Here is a poem from Arthur Rimbaud, the teenage lover of Paul Verlaine. He only wrote poetry for a very few years in his youth; after he and Verlaine fell out, Rimbaud went off to be a trader in East Africa and devoted his life to commerce, not poetry. Rimbaud’s poems are usually quite difficult, but this sonnet seems to me to be one of his more accessible works. In it, we see the poet devoting himself to a Bohemian lifestyle, quite happy to be poor and ragged as long as he has his poetry. That’s a viable choice for a very young man, with or without an older protector, but probably couldn’t go on forever.
Je m’en allais, les poings dans mes poches crevées ;
Mon paletot aussi devenait idéal ;
J’allais sous le ciel, Muse ! et j’étais ton féal ;
Oh ! là là ! que d’amours splendides j’ai rêvées !
Mon unique culotte avait un large trou.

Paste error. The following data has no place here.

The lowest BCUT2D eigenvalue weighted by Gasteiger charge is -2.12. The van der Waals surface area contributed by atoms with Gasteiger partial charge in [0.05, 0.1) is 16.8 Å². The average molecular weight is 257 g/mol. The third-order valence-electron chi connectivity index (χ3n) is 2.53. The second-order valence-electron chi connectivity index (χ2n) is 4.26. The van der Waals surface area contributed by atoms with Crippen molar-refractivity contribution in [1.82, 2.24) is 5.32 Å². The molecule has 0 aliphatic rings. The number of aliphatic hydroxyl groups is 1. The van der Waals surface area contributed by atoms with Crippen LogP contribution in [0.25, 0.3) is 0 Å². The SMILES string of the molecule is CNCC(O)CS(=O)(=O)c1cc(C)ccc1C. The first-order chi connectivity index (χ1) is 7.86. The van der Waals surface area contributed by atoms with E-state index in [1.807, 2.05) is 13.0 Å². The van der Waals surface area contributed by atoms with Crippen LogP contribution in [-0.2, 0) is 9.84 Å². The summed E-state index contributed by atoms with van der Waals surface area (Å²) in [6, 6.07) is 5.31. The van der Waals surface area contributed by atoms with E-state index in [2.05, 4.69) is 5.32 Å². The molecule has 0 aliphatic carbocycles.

– Petit-Poucet rêveur, j’égrenais dans ma course
Des rimes. Mon auberge était à la Grande Ourse.
– Mes étoiles au ciel avaient un doux frou-frou
Et je les écoutais, assis au bord des routes,
Ces bons soirs de septembre où je sentais des gouttes
De rosée à mon front, comme un vin de vigueur ;
Où, rimant au milieu des ombres fantastiques,
Comme des lyres, je tirais les élastiques
De mes souliers blessés, un pied près de mon coeur !
This poem (yet another sonnet of course…) is a study in contrasts between the poet’s physical appearance and circumstances (holes in his pockets and pants, sleeping outside, presumable homeless, his shoes falling apart) with his dedication to the poetic Muse which can inspire him whatever his situation.
The adjectives are all positive and convey a sense of wonder and commitment to poetry at the expense of all else. This is Rimbaud looking on the bright side of life and seeing, feeling and reacting to the beauty and poetic potential of everything around him.
The Poetry Dude